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IIT Engineer Working at Startups goes to Top MBA with Low Experience

Updated: May 26

Indian, male, engineers (IME) face an uphill task while applying to top business schools worldwide. One of the major reasons for that is the immense competition that they are subject to. While you would never find any top B-Schools admit this openly, but it is a well-accepted thumb rule to assume that the average GMAT/GRE scores for IME candidates are always a few points above the published class average for the school.

Adding to the difficulty is the fact that the international MBA admissions processes are highly unfamiliar territory for Indian candidates. Accustomed to believing that high test scores would be more than sufficient to land them at the best schools, many candidates simply are ill-prepared for the meandering journey of global MBA admissions!

Berkeley Haas is among the best business schools in the world - regularly featuring among the Top 10 US B-Schools, and well known for its proclivity towards the tech sector. It is also an extremely difficult school to get into, with a small class size of ~300, average work experience of 5.5 years, 726 average GMAT, and 323 average GRE. Haas is constantly featured among the Top 15 best MBA programs worldwide.

We caught up with Ananjan Bhattacharyya, who worked with us for his MBA applications. At the time of application, Ananjan had 3 years of work experience, an IME profile, and was working with a growth-stage US-based startup. While his above-average GRE score did give him some relief, he knew that getting into a top mba with low experience was not going to be easy.

Below is Ananjan's story, in his own words.

berkeley haas business school campus in background with photo of admitted candidate and text sharing his profile's details

Could you give a brief background about yourself?

Born and raised in Kolkata, I am an engineer by education from IIT Kharagpur who started off my career as an analytics consultant at PwC DIAC based out of Mumbai and Bangalore. After a brief stint there, I took a leap into the exciting world of tech startups and joined the Sequoia, Accel and YC-backed FinTech startup Drip Capital as its first analytics hire. I had a transformative journey over the next 3.5 years growing Drip, working across various functions like Strategy, Capital Markets and Product Management out of both Mumbai & Palo Alto. Currently, I'm exploring the world of venture capital as a pre-MBA intern at an early-stage venture studio called Meraki Labs. Outside of work, you can find me writing for a poetry blog I run, spending time with our family pets and planning last-minute trips to far-off places.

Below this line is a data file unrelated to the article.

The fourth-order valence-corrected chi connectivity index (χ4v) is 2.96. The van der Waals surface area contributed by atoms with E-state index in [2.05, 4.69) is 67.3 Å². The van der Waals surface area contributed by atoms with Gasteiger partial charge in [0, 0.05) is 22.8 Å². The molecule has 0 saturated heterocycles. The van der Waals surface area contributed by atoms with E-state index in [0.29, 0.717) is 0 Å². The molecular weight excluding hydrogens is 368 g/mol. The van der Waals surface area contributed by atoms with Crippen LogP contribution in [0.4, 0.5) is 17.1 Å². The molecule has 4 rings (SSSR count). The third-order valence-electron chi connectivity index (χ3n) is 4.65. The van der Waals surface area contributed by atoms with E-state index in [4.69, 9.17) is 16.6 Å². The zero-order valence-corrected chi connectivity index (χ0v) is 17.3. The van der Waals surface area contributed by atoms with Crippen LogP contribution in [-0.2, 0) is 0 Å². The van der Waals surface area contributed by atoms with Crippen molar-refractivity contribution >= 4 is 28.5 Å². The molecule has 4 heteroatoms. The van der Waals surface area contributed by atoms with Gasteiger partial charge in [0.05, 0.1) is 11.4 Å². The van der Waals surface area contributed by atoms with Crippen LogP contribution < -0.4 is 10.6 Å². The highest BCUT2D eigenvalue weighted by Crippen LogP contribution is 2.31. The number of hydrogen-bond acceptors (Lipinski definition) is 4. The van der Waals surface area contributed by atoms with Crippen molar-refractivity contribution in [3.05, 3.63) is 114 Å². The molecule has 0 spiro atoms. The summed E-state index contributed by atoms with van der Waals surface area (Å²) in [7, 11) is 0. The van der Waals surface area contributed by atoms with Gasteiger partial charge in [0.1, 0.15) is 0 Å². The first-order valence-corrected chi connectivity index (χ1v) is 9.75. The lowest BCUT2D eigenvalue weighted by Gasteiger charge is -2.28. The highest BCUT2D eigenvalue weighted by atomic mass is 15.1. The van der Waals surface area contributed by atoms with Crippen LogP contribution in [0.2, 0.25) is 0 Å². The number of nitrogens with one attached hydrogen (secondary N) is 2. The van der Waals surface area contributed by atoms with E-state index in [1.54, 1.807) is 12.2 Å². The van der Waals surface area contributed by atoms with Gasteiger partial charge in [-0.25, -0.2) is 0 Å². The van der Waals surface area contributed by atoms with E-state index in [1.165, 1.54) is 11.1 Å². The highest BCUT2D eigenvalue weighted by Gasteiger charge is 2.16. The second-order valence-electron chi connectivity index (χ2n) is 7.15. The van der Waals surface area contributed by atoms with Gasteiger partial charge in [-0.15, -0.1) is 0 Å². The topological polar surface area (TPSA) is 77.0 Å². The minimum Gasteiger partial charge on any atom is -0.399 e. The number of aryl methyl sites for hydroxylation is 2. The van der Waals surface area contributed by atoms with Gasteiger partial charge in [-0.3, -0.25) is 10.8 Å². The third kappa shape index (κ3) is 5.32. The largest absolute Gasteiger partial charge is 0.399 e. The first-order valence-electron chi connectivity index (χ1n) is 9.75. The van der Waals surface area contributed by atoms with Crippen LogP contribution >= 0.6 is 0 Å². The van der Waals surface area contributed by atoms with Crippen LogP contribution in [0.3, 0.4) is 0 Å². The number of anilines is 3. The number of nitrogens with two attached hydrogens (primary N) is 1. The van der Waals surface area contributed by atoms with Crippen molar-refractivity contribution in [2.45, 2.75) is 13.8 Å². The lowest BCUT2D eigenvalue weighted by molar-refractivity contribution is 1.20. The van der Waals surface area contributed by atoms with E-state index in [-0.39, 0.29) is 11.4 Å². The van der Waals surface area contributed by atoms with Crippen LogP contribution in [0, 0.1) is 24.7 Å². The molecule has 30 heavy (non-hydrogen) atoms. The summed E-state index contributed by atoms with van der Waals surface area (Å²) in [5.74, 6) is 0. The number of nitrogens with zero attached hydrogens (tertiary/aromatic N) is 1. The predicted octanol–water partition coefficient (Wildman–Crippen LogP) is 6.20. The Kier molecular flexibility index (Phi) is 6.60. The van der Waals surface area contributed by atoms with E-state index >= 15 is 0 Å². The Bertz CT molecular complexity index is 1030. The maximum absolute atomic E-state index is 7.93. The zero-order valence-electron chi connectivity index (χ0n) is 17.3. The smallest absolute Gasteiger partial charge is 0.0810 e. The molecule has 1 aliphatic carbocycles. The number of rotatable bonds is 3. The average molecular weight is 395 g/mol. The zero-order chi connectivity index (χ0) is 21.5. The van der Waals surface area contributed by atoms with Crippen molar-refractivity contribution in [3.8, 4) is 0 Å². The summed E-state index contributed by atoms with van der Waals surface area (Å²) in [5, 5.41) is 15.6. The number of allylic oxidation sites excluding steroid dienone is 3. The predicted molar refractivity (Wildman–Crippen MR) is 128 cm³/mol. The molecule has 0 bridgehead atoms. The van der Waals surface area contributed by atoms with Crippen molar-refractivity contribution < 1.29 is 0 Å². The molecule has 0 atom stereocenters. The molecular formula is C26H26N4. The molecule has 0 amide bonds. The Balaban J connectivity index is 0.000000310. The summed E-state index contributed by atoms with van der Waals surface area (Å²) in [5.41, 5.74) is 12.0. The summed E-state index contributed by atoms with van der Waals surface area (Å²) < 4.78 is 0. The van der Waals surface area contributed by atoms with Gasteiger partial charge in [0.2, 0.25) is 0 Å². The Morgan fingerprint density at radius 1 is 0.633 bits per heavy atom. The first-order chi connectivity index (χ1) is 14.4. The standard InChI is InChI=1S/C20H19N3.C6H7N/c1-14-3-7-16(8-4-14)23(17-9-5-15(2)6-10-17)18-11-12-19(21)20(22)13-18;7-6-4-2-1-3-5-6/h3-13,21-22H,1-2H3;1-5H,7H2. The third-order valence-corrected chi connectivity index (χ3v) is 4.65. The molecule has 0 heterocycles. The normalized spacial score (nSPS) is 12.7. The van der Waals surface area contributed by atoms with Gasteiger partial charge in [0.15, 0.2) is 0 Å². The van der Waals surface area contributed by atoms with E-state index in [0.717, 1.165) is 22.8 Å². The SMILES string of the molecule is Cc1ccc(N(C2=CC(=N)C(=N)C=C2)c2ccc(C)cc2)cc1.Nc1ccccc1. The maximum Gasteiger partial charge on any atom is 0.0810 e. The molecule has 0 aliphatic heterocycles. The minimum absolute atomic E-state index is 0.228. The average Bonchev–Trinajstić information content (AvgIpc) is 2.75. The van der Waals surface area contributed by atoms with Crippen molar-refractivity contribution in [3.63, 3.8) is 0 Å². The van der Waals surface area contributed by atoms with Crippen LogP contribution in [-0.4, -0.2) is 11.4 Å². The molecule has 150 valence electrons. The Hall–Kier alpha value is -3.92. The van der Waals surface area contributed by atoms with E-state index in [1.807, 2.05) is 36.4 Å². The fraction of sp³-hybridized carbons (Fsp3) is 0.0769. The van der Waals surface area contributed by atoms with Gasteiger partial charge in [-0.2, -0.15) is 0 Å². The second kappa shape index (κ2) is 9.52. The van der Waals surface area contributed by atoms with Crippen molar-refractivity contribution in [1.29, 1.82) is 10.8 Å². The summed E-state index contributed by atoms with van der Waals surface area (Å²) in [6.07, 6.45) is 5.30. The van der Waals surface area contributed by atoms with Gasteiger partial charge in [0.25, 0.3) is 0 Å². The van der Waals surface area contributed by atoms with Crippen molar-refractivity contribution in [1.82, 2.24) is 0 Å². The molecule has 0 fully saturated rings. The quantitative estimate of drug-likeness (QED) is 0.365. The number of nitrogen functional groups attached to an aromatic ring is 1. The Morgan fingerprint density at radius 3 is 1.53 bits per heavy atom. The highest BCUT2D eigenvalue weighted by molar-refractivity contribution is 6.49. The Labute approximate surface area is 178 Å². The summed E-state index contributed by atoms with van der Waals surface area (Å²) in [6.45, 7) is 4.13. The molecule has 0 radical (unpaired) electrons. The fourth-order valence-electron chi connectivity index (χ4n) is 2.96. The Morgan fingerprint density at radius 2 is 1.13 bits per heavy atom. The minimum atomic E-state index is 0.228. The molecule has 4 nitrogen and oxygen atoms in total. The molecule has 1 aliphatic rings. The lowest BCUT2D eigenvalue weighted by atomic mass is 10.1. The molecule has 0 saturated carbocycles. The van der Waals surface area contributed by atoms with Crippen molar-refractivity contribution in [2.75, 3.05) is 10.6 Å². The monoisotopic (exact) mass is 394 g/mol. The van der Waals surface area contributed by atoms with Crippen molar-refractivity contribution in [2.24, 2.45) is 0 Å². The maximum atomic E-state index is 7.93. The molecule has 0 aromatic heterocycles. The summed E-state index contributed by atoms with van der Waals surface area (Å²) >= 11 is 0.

What prompted you to apply for MBA programs?

After spending a few years in the workforce, I reached a point where I realized that in the short term I wanted to explore switching industries and locations while paving the way to becoming an entrepreneur in the long term. A post-experience management degree like the MBA with strong offerings both inside and outside the classroom fit the bill perfectly.

Why did you choose GRE over GMAT? How did you prepare for GRE? Also any tips for aspirants on how they can ace GRE?

I had taken the GRE back in 2019 and had a decent score of 330 which was valid when I was applying for MBA programs. I wanted to spend time on the rest of my application instead of test preparation again and thus decided to not write the GMAT but instead use my existing GRE score since most MBA programs accepted both.

The first thing I had done while preparing for the GRE was to take a few mock tests and see where my baseline score was. I saw that my Quantitative scores were good but my Verbal needed work and so I decided to exclusively focus my energy on the Verbal section during my preparation. The GRE Verbal section is very vocabulary driven and so a lion's share of my preparation was on expanding my vocabulary by reading word lists, applying them to sample GRE questions and repeating. A few days before the actual exam, I spent some time improving test-taking skills by increasing speed and accuracy.

My advice for any standardized test is two-fold. One, to figure out your strengths and weaknesses early and personalize preparation accordingly. Two, to familiarize yourself with taking the test and get into the test-taking mindset. With the GRE, I would suggest aspirants figure out which one out of Verbal or Quant they need to work more on and to take many samples or diagnostic tests before the actual exam.

How did you select your schools? Why did you apply to Haas?

Though it may sound cliche, school selection is a very important part of the MBA application journey. There are many varying parameters to selecting schools & all of them are correct in their own way. What matters during school selection is choosing the parameters that fit the applicant's personality and that can help the applicant achieve their own goals. For me, this meant identifying MBA programs that were strong in technology and entrepreneurship, appreciated diverse backgrounds and bold goals, stressed camaraderie over competition and had an international brand recall.